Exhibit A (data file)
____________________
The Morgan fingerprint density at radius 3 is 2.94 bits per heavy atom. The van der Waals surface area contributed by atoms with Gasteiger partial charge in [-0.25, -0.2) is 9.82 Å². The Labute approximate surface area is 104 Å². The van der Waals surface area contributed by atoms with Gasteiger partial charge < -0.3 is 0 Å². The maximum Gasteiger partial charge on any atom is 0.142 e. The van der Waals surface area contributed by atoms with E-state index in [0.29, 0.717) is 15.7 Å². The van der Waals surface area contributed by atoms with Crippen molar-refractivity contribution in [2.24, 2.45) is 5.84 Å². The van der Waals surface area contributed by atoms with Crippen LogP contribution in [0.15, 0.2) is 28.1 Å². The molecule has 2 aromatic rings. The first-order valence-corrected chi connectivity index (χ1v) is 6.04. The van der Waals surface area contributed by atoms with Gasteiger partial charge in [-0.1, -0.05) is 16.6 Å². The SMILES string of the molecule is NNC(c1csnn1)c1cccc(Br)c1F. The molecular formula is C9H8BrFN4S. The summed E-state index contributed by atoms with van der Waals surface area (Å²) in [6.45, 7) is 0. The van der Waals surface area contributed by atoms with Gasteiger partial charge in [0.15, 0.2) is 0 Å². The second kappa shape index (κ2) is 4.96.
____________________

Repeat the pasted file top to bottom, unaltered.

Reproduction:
The Morgan fingerprint density at radius 3 is 2.94 bits per heavy atom. The van der Waals surface area contributed by atoms with Gasteiger partial charge in [-0.25, -0.2) is 9.82 Å². The Labute approximate surface area is 104 Å². The van der Waals surface area contributed by atoms with Gasteiger partial charge < -0.3 is 0 Å². The maximum Gasteiger partial charge on any atom is 0.142 e. The van der Waals surface area contributed by atoms with E-state index in [0.29, 0.717) is 15.7 Å². The van der Waals surface area contributed by atoms with Crippen molar-refractivity contribution in [2.24, 2.45) is 5.84 Å². The van der Waals surface area contributed by atoms with Crippen LogP contribution in [0.15, 0.2) is 28.1 Å². The molecule has 2 aromatic rings. The first-order valence-corrected chi connectivity index (χ1v) is 6.04. The van der Waals surface area contributed by atoms with Gasteiger partial charge in [-0.1, -0.05) is 16.6 Å². The SMILES string of the molecule is NNC(c1csnn1)c1cccc(Br)c1F. The molecular formula is C9H8BrFN4S. The summed E-state index contributed by atoms with van der Waals surface area (Å²) in [6.45, 7) is 0. The van der Waals surface area contributed by atoms with Gasteiger partial charge in [0.15, 0.2) is 0 Å². The second kappa shape index (κ2) is 4.96.